What FDI in Retail mean to us?

November 29, 2011   ·   0 Comments

www.stockssavvy.comThe government announced that it would allow 51 percent (FDI) in the multi-brand retail segment and raise the cap on foreign investment in single-brand retailing to 100 percent from 51 percent.

Multi-brand retail companies are those that sell a variety of products under different brands, like supermarket and chain store operators. Examples of such companies include Wal-Mart and France’s Carrefour. Single-brand retail are companies that sell products under one brand, such as Nike or Levi’s.

India’s retail market is worth an estimated $450 billion, with more than 90 percent accounted for by millions of mom-and-pop (kirana) stores. Organized retail makes up about 5-10 percent of the market.

Who gains?

1)      The first question which comes to mind what happens to Kiryana stores? All the hue & cry made by political parties is actually a hoax for getting votes by proving to the local businessman that they care for them.

There could also be restrictions on where retailers can open stores – companies may only be allowed to open stores in cities with a population of more than one million.

The question to ask here is, will the traditional mom-and-pop stores wither away in the face of competition? The chances are unlikely, because, at the end of the day, those that evolve with the changing market will survive.

In addition, it still remains to be seen whether Indians will actually shop at Wal-Mart and desert their local around-the-corner stores, which offer facilities of home deliveries and extended credit periods to regular customers.

2)      Local Retail Players: The biggest gainers will, obviously, be local organized retail players as well as multinationals who’ve been eyeing a foothold in this market for a long while now.

The easing of FDI norms will come a big relief to these companies because the fact is that  most of them are actually struggling with different financial problems and will be more than happy to ink a deal with a partner who can bring in some badly-needed cash.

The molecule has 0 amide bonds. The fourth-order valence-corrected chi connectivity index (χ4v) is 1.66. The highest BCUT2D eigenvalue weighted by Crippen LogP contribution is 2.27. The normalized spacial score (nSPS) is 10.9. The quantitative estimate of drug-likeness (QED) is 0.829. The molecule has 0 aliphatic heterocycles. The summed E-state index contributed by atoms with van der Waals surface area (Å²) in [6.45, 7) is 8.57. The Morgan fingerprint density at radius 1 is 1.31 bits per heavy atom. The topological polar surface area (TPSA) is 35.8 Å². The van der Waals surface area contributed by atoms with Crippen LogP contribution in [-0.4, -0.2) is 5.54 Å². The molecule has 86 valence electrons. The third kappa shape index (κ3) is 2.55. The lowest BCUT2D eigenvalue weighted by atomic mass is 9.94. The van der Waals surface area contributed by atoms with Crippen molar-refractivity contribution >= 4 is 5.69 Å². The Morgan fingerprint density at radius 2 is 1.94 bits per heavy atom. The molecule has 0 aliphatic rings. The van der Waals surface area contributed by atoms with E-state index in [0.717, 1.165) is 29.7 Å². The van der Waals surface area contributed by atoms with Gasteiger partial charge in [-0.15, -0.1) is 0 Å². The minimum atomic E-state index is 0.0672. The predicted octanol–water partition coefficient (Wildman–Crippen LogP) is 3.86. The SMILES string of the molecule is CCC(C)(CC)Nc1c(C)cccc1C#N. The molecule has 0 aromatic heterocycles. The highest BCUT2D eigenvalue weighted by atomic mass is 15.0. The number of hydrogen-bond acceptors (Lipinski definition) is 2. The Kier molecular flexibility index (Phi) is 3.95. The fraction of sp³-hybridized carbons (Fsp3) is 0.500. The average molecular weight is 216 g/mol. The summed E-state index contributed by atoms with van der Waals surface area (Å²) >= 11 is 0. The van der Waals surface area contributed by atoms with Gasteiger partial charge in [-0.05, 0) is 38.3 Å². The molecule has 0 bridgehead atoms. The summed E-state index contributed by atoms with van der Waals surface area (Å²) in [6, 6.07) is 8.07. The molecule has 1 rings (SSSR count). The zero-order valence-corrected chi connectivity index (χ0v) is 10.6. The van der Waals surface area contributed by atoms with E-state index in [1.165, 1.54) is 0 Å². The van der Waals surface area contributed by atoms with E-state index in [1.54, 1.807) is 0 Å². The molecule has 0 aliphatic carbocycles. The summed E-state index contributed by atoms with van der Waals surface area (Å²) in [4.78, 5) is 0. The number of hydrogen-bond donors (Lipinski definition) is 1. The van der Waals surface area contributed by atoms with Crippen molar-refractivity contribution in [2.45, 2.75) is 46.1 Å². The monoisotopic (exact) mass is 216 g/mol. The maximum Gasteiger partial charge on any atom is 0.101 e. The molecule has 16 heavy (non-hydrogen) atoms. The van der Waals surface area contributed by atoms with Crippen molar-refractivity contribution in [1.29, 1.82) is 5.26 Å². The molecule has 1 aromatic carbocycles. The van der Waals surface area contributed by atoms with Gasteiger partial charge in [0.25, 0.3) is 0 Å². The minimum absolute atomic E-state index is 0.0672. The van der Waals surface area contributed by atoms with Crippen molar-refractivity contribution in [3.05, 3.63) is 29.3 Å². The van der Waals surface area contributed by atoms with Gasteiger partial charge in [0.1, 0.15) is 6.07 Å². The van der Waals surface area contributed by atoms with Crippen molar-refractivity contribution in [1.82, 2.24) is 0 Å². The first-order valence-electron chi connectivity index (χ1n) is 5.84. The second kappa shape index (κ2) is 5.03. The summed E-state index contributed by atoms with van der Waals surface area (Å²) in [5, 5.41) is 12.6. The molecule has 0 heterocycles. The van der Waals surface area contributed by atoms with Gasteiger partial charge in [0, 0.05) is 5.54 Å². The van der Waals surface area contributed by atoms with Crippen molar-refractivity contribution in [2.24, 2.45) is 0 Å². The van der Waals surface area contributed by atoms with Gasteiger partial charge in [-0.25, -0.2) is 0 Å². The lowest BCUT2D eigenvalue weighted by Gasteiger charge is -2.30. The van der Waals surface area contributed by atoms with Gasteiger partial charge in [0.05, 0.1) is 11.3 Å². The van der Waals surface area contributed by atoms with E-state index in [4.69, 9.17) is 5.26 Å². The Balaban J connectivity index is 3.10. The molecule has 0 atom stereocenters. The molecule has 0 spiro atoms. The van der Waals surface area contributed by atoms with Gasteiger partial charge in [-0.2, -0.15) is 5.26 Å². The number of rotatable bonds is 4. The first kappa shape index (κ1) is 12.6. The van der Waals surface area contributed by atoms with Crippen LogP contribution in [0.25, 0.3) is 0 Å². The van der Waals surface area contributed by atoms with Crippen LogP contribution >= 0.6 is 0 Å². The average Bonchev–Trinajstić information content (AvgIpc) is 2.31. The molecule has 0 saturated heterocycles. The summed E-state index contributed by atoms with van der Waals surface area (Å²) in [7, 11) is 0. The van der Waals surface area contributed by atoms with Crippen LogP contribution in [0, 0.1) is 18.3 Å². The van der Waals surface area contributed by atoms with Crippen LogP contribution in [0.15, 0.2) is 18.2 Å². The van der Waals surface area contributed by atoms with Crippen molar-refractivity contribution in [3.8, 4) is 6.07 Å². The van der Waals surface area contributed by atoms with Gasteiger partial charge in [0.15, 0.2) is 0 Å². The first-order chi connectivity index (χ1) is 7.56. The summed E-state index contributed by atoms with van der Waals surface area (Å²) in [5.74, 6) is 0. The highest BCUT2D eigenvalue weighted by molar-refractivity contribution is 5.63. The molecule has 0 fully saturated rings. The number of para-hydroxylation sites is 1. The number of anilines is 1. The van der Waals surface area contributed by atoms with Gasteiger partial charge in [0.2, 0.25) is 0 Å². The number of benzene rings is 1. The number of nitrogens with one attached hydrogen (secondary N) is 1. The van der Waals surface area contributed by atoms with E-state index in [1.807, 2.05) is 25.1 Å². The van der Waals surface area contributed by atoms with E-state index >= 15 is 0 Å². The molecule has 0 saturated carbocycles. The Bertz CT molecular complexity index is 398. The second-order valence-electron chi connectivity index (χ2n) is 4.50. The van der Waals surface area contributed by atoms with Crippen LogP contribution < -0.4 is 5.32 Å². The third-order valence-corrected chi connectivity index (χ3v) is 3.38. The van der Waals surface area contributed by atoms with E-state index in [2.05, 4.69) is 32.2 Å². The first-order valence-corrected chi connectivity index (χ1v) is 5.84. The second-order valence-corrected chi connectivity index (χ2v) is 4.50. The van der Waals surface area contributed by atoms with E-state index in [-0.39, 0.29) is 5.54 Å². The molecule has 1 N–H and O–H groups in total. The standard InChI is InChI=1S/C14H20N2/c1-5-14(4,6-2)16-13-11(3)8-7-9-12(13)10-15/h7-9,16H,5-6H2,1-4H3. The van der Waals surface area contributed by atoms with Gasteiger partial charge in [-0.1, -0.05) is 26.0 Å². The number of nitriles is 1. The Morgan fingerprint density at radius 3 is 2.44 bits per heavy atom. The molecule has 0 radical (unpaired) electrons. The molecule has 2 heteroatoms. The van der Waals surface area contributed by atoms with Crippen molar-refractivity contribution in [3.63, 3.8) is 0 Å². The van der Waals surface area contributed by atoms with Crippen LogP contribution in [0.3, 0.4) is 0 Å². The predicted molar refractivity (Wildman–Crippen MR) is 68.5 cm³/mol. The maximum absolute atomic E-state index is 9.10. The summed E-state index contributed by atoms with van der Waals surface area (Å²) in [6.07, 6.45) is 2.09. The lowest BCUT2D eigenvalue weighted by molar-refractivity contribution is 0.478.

For instance, the Future group, one of India’s bigger organized retail players and owner of the Big Bazaar chain of outlets, has debt of about Rs 4,300 crore, according, and is scrambling for ways to reduce that debt.

3)      Curb Inflation: Tie-ups will help improve investments in infrastructure, especially cold storage facilitiesIn fact, these arrangements could also contribute to lower food inflation in a country in which up to 40 percent of fresh produce is wasted because of poor storage systems.

The decision to allow FDI in multi-brand retail is expected to include riders such as a minimum investment of $100 million to start retail operations in the country; 50 percent of that will have to be invested in back-end operations such as food-processing units and warehouses and supply chains as well.

4)      More choices for consumers: Multi-national companies such as Wal-Mart, Carrefour, Metro and Tesco are already present in India, but only in wholesale operations. That means they can only sell to bulk buyers such as hotels and other retailers. Don’t expect them to come sprinting into the retail segment in a hurry. Most experts believe that it could take up to 12 months before a foreign retail giant actually opens an outlet in the Indian market, given the investments needed in the supply chain.

Apart from these, online retail, which is assumed to the next big thing considering the prospects for the growth of Internet in small towns & villages, is going to get its biggest player Amazon which are entering in India in the coming February ahead of all other retailers.

Think how India progressed from 1991 when India opened themselves for FDI for industry. In the hindsight, can you foresee where will be after 20 years in Retail Industry?

Reference: Firstpost

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Rajesh Singla

Rajesh is the founder & CEO of Stockssavvy, Stocks analyst,financial advisor by choice,software engineer by fate,biker,gamer,cricket lover n enthusiastic person. He believes in doing things not just to get by but to get Ahead...

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